planning your first-term college schedule

Posted : June 5, 2006
Last Updated : May 13, 2014

planning your first-term college schedule

Going to college can be an exciting, yet confusing time for many entering freshmen. From finding your way around campus to being away from home for the first time, it's no wonder that you may feel overwhelmed. One of the most crucial tasks that you will be faced with is the creation of your first-term college schedule. Consider the following to help you map out a schedule that is most conducive to your specific needs.

General College Requirements
Since general college requirements precede and support more specialized classes, you really need to take some general requirements during your first semester. General requirements usually include: foreign language, math, English, science, history, etc. If you have taken AP courses or performed well on placement tests, then you may be able to opt out of some core requirements, depending on your particular school.

Course Selection
When planning your first-term college schedule, it is a good idea to balance the types of courses you are taking. Don't only take classes that require a lot of reading and writing; try to balance those classes with courses in math, foreign language, or art. Likewise, don't take two lab science courses and two math classes. You would be too overwhelmed. By having a mixture of courses that include reading, writing, problem solving, etc., you will have a balanced schedule that will give you a variety of assignments so you won't be weighed down with the same tasks.

Course Load
To earn a degree in four years (12 terms), students should average 15 credits a term. To be considered a full-time student, you must be enrolled in a minimum of 12 credit hours. If you only take the minimum of 12 credit hours each semester, then you would have to take summer classes each year in order to be able to graduate in four years. With that said, try to balance your first-term schedule so you are not too overwhelmed. If you are working part-time and going to school at the same time, consider taking 12 credit hours during your first semester. After you get used to college courses, then you can take more credit hours. If you do not plan on working during your first-term, then you should be able to handle 15 or 16 credit hours.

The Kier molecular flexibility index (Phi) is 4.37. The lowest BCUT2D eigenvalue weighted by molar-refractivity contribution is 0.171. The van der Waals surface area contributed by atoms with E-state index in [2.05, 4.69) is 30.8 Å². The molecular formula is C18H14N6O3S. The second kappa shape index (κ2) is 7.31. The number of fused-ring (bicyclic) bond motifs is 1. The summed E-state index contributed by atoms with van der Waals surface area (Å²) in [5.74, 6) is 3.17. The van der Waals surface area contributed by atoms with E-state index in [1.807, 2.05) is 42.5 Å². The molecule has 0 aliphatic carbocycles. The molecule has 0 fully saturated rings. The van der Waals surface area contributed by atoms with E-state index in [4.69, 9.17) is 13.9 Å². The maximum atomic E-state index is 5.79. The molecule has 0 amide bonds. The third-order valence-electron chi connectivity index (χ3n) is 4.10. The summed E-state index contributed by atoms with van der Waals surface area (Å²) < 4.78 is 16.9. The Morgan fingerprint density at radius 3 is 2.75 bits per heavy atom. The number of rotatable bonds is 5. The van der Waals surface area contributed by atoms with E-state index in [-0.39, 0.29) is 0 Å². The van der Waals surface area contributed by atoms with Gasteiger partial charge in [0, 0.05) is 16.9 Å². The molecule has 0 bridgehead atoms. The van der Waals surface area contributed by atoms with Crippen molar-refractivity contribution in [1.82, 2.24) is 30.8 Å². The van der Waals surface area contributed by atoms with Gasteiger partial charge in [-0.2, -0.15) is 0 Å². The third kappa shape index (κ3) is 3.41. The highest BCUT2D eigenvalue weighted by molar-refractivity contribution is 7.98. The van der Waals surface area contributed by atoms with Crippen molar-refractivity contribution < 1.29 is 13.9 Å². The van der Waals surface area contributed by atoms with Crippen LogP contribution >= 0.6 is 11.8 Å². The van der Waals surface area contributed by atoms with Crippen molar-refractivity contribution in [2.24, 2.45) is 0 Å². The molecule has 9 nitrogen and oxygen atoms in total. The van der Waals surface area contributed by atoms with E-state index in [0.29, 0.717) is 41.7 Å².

Time of Day
In college, you have a very flexible schedule. Since you will not be in classes for seven hours every day like you were in high school, you can pick the times and even the days of the week that you want to attend class. If you have a job where you need to work evenings, you can schedule your classes for the mornings and vice versa. If you are just not a morning person, then you can schedule your classes for the afternoons (just keep in mind that there may be more distractions for you to skip afternoon or evening classes). Furthermore, if you only want to go to classes a few days a week, you can plan your schedule so that you only have classes on Monday/Wednesday/Friday or Tuesday/Thursday.

Classroom Location
When planning your first-term college schedule, you need to be aware of the geographical locations of the classrooms. You need to allow enough time to get from one location to another without being late to class. If you have a class that ends at 9:50am, you wouldn't have time to walk to a 10am class that is almost a mile away. Many larger campuses offer shuttles, so be sure to get your campus bus schedule before you plan your own. You should also get a campus map to help you figure out where your classes are located.

Planning a college schedule can be daunting if you have never done it before. If you go to your school's Freshmen Orientation, you will be assigned an advisor who can help you plan out your first-term schedule. Go to your advisor meeting prepared with a list of courses that you would like to take, as well as alternatives since you may not get into your first picks.


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